Functional and structural aspects in biology
(aboriginal art - wikimedia commons)
The pattern is the concept that best combines functional and structural aspects in biology. Patterns in nature are visibly regular forms found in the natural world. These patterns are repeated in different contexts (for example, in two different animal species, or between animals and plants) and can sometimes be mathematically modeled. Natural patterns include symmetries, trees, spirals, meanders, waves, foams, weaves, cracks, and stripes. For example, the bronchial tree in the lungs of an animal follows the same branched pattern as the branches of a tree, as well as its roots.
The stripes of a zebra are similar to the stripes on the wings of a butterfly:
The multiple spirals intersecting in the cross-section of a red cabbage resemble the shape of a shell:
A pattern is formed through the so-called pattern formation, i.e. a development process through which the cells involved acquire different identities, depending on their relative spatial position within the embryo. Pattern formation ensures that tissues and organs develop in the correct position and orientation within the body.
Let's try a mental experiment, and take a snapshot of a pattern: we appreciate its structural aspects and their direct aesthetic implications. If, on the other hand, we make time flow, and observe the living pattern through the underlying biological processes, we appreciate its functional aspects and evolution, from its formation to the maintenance of its homeostasis.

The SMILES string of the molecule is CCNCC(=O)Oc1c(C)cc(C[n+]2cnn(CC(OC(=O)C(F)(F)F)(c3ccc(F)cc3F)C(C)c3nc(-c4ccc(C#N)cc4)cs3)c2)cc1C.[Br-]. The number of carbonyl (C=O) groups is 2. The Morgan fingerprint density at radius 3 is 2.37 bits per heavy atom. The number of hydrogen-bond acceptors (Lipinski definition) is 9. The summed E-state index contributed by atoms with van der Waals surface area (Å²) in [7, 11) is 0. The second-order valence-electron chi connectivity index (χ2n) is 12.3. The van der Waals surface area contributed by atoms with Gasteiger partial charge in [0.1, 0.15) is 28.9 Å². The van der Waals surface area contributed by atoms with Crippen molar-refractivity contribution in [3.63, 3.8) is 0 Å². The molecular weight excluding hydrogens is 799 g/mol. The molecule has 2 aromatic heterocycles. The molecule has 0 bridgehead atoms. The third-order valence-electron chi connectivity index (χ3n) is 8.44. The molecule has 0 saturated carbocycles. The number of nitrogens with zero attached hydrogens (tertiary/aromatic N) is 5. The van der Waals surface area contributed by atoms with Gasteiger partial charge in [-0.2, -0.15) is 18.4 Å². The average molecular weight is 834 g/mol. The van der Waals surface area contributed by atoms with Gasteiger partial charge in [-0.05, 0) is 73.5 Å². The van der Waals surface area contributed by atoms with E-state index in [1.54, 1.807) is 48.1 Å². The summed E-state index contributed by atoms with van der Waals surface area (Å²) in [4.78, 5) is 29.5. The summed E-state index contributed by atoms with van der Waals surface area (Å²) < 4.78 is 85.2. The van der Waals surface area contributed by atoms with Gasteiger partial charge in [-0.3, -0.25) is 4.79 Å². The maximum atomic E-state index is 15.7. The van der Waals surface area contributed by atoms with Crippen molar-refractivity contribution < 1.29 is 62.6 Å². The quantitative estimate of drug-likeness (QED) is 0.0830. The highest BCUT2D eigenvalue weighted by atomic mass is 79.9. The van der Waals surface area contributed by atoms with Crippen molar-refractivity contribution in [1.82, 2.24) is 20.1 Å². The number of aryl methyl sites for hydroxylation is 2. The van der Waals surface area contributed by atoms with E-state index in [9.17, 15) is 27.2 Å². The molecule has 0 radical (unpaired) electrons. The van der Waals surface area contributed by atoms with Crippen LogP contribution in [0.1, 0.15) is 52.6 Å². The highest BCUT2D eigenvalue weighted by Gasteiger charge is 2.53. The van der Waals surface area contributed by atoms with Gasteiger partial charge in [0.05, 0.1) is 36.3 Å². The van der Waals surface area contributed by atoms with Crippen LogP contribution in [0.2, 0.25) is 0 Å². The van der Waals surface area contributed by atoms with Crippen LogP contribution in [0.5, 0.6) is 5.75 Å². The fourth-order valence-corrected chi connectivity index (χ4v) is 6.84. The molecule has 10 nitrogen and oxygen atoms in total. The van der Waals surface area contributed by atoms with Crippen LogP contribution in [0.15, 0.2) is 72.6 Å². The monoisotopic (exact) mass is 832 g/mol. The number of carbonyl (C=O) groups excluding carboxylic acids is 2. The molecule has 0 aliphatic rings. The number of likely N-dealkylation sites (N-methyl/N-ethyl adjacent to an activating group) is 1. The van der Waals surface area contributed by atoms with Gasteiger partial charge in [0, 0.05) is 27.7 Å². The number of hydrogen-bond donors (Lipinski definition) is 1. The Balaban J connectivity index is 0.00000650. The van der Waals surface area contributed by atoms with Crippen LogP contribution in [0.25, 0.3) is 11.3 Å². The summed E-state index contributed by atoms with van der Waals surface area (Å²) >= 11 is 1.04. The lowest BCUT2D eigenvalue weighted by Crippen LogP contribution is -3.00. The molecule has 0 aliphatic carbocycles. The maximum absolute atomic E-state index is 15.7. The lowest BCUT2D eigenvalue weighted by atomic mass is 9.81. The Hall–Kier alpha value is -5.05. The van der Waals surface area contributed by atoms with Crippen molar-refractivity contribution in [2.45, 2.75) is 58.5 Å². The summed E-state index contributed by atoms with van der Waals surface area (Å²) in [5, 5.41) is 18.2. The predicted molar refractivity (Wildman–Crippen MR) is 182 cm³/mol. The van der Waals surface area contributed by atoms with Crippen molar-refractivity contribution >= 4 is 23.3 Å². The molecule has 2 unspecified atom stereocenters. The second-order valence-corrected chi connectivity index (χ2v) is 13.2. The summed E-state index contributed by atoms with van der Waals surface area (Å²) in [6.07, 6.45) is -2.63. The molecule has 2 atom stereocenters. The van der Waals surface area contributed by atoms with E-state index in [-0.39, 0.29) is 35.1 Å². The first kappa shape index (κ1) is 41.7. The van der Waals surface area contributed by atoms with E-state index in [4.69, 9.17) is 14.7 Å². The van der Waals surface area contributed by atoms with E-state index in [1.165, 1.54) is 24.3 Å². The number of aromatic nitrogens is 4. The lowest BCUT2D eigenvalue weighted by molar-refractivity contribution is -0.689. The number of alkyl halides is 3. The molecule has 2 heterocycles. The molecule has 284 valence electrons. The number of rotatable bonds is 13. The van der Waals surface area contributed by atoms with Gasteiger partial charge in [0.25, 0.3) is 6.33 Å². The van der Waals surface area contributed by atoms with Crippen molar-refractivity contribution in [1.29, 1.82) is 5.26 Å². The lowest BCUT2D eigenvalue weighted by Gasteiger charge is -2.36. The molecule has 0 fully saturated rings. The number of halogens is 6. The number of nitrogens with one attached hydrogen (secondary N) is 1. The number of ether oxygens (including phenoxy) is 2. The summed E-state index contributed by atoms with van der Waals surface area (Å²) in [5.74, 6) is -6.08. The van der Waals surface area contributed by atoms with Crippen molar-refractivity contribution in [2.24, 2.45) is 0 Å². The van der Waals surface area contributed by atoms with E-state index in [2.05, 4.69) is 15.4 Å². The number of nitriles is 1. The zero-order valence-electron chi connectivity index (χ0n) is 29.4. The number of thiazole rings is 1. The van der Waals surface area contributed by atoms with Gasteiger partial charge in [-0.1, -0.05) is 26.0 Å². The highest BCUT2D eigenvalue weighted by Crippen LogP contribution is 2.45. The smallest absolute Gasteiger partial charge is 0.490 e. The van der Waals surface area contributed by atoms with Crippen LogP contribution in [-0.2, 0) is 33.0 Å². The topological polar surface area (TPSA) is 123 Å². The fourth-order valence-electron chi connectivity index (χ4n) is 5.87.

The question arises as to how complex patterns can be generated during development without the expert eye of a designer or architect directing the work on a cellular level, or the inspired brush of an illustrator sketching the complexities. When we study the morphogenesis (i. e. the generation of shape) of a pattern we talk about emerging properties, that is, the characteristics of the system that are recognizable, and reappear every time the process is repeated, but which are not directly dictated by simple, single events. Rather, patterns are generated without the need for external coordination, but thanks to a dense network of functional interactions between and within cells, which step by step self-organize into semi-regular structures, with the above-mentioned peculiarities of form and function.
An adult organism, as well as a pattern, is composed of a multitude of cells organized in complex architectures. Among these, some specialize to perform a given function, others another one, and working together with the respective specializations they give rise to system operation. At the beginning of an organism's development process, it is composed of a few so-called stem cells, that is, not yet specialized, and able to give rise to all the cell types of the adult organism. How is it possible that from these few non-specialized cells emerges the concert of functions that constitutes the pattern?